To some degree the confusion of MPS2 for Yale is understandable, given that the two systems have many points in common on which they differ with Hanyu Pinyin. Here are some examples.

-au rather than -ao

MPS II and Yale Hanyu
au ao
bau bao
chau chao
dau dao
gau gao
hau hao

-ung rather than -ong

MPS II and Yale Hanyu
chung chong
dung dong
gung gong
hung hong

chr, jr, r, shr

MPS II and Yale Hanyu
chr chi
jr zhi
r ri
shr shi

ts- instead of c-

MPS II and Yale Hanyu
tsai cai
tsan can
tsau cao
tseng ceng
tsou cou
tsu cu
tsung cong
tsz ci

And neither uses Hanyu Pinyin’s abbreviated vowel forms (such as -ui for -uei, -iu for -iou, and -un for -uen). But here we can begin to see some of the differences between MPS2 and Yale.

MPS II Yale Hanyu
chuei chwei chui
duei dwei dui
tzuei dzwei zui

Yale often uses w as a medial where other systems would use u.

MPS II Yale Hanyu
shuei shwei shui
suan swan suan
guang gwang guang

Yale often uses y as a medial where other systems would use i

MPS II Yale Hanyu
jia jya jia
niau nyau niao
chiung chyung qiong

This sign, in Banqiao, would read Shrjyan in Yale, not Shrjian, which is MPS2.
street sign reading 'SHR JIAN RD'

To review all of the similarities and differences among these and other systems, see my comparison chart of romanization systems.

To close, here are some more signs in MPS2. What in Hanyu Pinyin is written zhong is jung in both MPS2 and Yale. What in Hanyu Pinyin is xiao, however, is written differently in MPS2 and Yale: shiau and syau, respectively.

photo of street signs in Jilong. One sign reads 'JUNG 1 RD', the other 'SHIAU 1 RD'
This photo was taken in Jilong.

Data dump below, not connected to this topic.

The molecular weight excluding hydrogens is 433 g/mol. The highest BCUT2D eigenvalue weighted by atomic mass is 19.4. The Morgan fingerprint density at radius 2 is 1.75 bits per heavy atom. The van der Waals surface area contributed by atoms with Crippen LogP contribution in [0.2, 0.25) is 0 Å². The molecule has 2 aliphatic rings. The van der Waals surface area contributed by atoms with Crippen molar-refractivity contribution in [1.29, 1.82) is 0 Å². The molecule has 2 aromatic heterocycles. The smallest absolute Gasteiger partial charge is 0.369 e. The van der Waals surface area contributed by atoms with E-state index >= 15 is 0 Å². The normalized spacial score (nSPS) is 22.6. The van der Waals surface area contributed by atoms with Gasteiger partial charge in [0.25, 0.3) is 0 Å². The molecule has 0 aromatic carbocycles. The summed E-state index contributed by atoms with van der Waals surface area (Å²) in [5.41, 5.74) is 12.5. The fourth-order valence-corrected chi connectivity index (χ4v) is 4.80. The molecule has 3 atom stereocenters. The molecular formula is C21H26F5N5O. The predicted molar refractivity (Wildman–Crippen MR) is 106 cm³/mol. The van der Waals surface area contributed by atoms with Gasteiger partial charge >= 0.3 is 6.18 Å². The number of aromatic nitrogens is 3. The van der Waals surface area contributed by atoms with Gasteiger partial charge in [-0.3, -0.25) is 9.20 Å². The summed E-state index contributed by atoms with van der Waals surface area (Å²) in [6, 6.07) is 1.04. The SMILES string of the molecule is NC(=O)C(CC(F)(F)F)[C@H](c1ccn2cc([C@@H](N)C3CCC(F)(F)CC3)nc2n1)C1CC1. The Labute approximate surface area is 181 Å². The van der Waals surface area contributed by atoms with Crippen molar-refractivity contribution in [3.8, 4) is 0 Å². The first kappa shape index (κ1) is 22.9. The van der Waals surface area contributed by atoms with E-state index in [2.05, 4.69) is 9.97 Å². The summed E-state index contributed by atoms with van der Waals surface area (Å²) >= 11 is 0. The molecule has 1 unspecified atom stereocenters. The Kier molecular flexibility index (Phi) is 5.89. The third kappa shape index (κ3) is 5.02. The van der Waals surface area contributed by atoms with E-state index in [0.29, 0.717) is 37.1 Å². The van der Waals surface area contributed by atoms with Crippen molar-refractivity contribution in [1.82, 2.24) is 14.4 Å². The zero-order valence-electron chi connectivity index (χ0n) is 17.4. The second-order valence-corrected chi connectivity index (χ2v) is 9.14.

Banqiao street names

Although Banqiao — spelled “Panchiao” in bastardized Wade-Giles and “Banciao” in Tongyong Pinyin — is one of Taiwan’s most populous cities, it doesn’t get much attention, overshadowed as it is by its neighbor Taipei.

To a certain degree that’s deserved: With a population of some 542,000 (which, if it were transplanted to the United States, would make it that nation’s 26th largest city), Banqiao really ought to have more of interest. But, still, it has been my home for about nine years and it isn’t completely awful. (How’s that for a recommendation?) And the city has been improving, especially with the development around the enormous new train station and the equally enormous Taipei County Government Hall. (David has a few additional photos of Banqiao. I’m amazed I have yet to run into him on the street, especially since foreigners tend to stick out here.)

Until a few years ago, street signs in Banqiao were relatively uniformly in MPS2 (often confused with the Yale romanization system), along with the usual assortment of mistakes and smatterings of other systems. Then signs in Tongyong Pinyin began to replace some but not all of those in MPS2. Last year’s elections, however, saw the DPP lose power in both Taipei County (Banqiao is the county’s largest city) and Banqiao itself. So a move toward Hanyu Pinyin can be expected — eventually. As far as I know, though, the city’s department of transportation, which is in charge of such signage, is still under the erroneous belief that the city must follow the central government’s guidelines and thus use Tongyong. Jilong (Keelung) is another example of a city under a pan-blue administration that thinks it has to use Tongyong.

For people’s reference, I have compiled a list of Banqiao street names in Chinese characters, Hanyu Pinyin (with tone marks), and the mix of romanization and English generally seen in Taiwan.